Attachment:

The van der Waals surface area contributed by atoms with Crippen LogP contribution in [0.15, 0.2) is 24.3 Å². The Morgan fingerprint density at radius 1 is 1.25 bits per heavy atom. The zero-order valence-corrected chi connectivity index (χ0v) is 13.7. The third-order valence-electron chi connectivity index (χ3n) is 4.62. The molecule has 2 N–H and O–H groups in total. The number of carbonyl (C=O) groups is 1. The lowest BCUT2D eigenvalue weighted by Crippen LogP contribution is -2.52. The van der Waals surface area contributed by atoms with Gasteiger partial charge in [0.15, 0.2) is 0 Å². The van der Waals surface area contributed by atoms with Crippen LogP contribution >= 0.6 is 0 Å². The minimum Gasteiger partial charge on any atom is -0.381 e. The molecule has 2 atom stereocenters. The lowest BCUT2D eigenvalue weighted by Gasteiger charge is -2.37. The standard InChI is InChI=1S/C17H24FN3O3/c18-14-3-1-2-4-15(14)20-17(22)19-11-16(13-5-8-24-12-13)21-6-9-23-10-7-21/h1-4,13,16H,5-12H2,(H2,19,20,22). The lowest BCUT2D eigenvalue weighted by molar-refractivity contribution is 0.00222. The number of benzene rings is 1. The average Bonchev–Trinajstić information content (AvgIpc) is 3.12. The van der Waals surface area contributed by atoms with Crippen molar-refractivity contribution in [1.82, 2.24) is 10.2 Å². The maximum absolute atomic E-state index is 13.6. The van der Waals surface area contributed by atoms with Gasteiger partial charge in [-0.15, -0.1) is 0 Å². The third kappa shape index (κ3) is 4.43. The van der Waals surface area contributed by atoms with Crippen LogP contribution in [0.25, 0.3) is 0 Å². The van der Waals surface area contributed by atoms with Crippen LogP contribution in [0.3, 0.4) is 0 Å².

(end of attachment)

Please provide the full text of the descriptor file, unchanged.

The van der Waals surface area contributed by atoms with Crippen LogP contribution in [0.15, 0.2) is 24.3 Å². The Morgan fingerprint density at radius 1 is 1.25 bits per heavy atom. The zero-order valence-corrected chi connectivity index (χ0v) is 13.7. The third-order valence-electron chi connectivity index (χ3n) is 4.62. The molecule has 2 N–H and O–H groups in total. The number of carbonyl (C=O) groups is 1. The lowest BCUT2D eigenvalue weighted by Crippen LogP contribution is -2.52. The van der Waals surface area contributed by atoms with Gasteiger partial charge in [0.15, 0.2) is 0 Å². The van der Waals surface area contributed by atoms with Crippen LogP contribution >= 0.6 is 0 Å². The minimum Gasteiger partial charge on any atom is -0.381 e. The molecule has 2 atom stereocenters. The lowest BCUT2D eigenvalue weighted by Gasteiger charge is -2.37. The standard InChI is InChI=1S/C17H24FN3O3/c18-14-3-1-2-4-15(14)20-17(22)19-11-16(13-5-8-24-12-13)21-6-9-23-10-7-21/h1-4,13,16H,5-12H2,(H2,19,20,22). The lowest BCUT2D eigenvalue weighted by molar-refractivity contribution is 0.00222. The number of benzene rings is 1. The average Bonchev–Trinajstić information content (AvgIpc) is 3.12. The van der Waals surface area contributed by atoms with Crippen molar-refractivity contribution in [1.82, 2.24) is 10.2 Å². The maximum absolute atomic E-state index is 13.6. The van der Waals surface area contributed by atoms with Gasteiger partial charge in [-0.15, -0.1) is 0 Å². The third kappa shape index (κ3) is 4.43. The van der Waals surface area contributed by atoms with Crippen LogP contribution in [0.25, 0.3) is 0 Å². The van der Waals surface area contributed by atoms with Crippen LogP contribution in [0.3, 0.4) is 0 Å².